A plan like either of these would ensure fairness, but also prevent anyone with just a tiny bit of actual support from taking over an office.


        Another potential reform that didn’t happen was a change in the number of voter signatures needed to qualify a recall for its own ballot. Last time, it took just 1.495 million, or less than 12 percent of the votes cast in the 2018 gubernatorial election.


        A higher signature requirement would prevent a small minority from spurring a new election when there is no strong groundswell of demand for it. This happened last time, and the lack of an anti-Newsom tide was proven by the fact that the no side’s 61.9 percent of the total vote was precisely the percentage of votes Newsom won in 2018.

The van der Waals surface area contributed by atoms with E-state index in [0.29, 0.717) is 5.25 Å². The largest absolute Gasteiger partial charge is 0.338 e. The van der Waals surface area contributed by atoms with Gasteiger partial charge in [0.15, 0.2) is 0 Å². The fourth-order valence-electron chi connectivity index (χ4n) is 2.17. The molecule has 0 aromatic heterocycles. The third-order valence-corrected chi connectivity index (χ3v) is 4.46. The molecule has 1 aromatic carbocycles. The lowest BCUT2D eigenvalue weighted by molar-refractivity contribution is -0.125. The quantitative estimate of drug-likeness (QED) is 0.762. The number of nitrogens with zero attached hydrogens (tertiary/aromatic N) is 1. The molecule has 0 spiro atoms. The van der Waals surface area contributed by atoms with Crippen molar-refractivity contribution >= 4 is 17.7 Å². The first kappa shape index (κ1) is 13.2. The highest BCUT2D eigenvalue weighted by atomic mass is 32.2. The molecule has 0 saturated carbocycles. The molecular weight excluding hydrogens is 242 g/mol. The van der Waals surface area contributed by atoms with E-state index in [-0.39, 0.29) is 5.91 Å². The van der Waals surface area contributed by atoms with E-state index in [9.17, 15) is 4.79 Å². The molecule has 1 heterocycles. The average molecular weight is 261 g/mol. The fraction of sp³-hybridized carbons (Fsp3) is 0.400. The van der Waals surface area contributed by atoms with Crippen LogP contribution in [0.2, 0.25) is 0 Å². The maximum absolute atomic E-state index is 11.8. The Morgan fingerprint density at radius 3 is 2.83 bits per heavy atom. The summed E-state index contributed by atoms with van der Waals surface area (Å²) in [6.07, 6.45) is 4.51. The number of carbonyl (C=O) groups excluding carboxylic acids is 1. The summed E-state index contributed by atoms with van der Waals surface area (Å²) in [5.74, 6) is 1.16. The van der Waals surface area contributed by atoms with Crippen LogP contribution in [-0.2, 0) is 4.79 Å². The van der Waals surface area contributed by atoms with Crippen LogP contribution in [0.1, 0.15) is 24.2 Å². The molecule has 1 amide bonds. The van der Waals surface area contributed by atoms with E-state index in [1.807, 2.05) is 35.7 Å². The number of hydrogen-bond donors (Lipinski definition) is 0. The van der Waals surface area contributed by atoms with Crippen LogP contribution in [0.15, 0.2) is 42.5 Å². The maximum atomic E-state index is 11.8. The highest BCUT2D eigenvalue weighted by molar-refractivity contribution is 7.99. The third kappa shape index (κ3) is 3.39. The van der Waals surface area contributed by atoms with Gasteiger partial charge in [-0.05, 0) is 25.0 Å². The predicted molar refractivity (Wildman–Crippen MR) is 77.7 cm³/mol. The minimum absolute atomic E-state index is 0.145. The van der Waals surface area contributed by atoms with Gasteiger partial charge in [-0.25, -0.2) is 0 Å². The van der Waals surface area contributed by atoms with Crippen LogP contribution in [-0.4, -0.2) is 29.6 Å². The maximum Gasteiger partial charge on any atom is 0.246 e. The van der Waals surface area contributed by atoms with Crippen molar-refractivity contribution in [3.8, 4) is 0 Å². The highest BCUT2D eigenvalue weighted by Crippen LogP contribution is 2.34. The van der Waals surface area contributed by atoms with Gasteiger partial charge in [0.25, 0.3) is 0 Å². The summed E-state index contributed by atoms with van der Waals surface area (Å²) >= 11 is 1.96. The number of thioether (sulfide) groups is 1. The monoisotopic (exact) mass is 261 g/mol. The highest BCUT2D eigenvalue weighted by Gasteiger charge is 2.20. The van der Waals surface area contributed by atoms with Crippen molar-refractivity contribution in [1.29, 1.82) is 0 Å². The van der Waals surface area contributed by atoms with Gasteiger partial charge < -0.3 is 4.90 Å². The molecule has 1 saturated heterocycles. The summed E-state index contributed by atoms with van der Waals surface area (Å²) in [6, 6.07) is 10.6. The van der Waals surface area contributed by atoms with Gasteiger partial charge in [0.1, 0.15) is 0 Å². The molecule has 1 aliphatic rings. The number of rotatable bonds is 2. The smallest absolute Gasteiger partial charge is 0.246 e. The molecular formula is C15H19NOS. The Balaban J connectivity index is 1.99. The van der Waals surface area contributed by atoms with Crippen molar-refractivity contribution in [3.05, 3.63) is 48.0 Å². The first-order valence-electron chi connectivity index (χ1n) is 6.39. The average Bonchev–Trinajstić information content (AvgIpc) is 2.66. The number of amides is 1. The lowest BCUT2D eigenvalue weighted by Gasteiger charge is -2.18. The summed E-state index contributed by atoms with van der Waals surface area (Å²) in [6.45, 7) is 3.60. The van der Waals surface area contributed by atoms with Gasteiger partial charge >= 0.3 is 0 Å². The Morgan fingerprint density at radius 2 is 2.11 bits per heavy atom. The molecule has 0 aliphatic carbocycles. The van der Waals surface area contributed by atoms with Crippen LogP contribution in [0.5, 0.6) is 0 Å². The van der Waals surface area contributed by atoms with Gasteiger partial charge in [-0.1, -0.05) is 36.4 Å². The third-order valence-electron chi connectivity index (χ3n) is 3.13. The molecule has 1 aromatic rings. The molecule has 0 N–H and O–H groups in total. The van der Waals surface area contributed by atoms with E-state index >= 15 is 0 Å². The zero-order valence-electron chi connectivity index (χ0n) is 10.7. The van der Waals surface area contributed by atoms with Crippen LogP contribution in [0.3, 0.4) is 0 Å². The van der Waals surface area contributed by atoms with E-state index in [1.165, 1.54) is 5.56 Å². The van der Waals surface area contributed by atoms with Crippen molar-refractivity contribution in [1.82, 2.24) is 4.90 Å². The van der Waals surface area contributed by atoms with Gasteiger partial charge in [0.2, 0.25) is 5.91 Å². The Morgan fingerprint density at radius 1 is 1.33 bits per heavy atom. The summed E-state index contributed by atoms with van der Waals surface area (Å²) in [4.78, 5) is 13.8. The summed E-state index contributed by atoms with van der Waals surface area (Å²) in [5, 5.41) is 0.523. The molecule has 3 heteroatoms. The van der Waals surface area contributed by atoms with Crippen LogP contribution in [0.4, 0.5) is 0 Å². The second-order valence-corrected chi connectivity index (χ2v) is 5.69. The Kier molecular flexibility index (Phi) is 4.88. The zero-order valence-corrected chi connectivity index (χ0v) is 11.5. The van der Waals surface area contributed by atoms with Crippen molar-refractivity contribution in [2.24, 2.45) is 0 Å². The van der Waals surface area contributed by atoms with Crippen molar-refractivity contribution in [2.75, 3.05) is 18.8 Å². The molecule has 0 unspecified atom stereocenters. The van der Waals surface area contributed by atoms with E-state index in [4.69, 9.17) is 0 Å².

This also had the side effect of driving credible Republican candidates out of the June primary, leaving his reelection this fall all but certain.


        Not exactly what the recall sponsors wanted, and plenty of evidence of the need for changing the rules.



    Email Thomas Elias at His book, "The Burzynski Breakthrough: The Most Promising Cancer Treatment and the Government’s Campaign to Squelch It," is now available in a soft cover fourth edition. For more Elias columns, visit







        The idea that oil companies and gasoline refiners could gouge Californians – and other Americans to a lesser degree – by as much as 100 percent of the previous price of gasoline seemed utterly preposterous until February.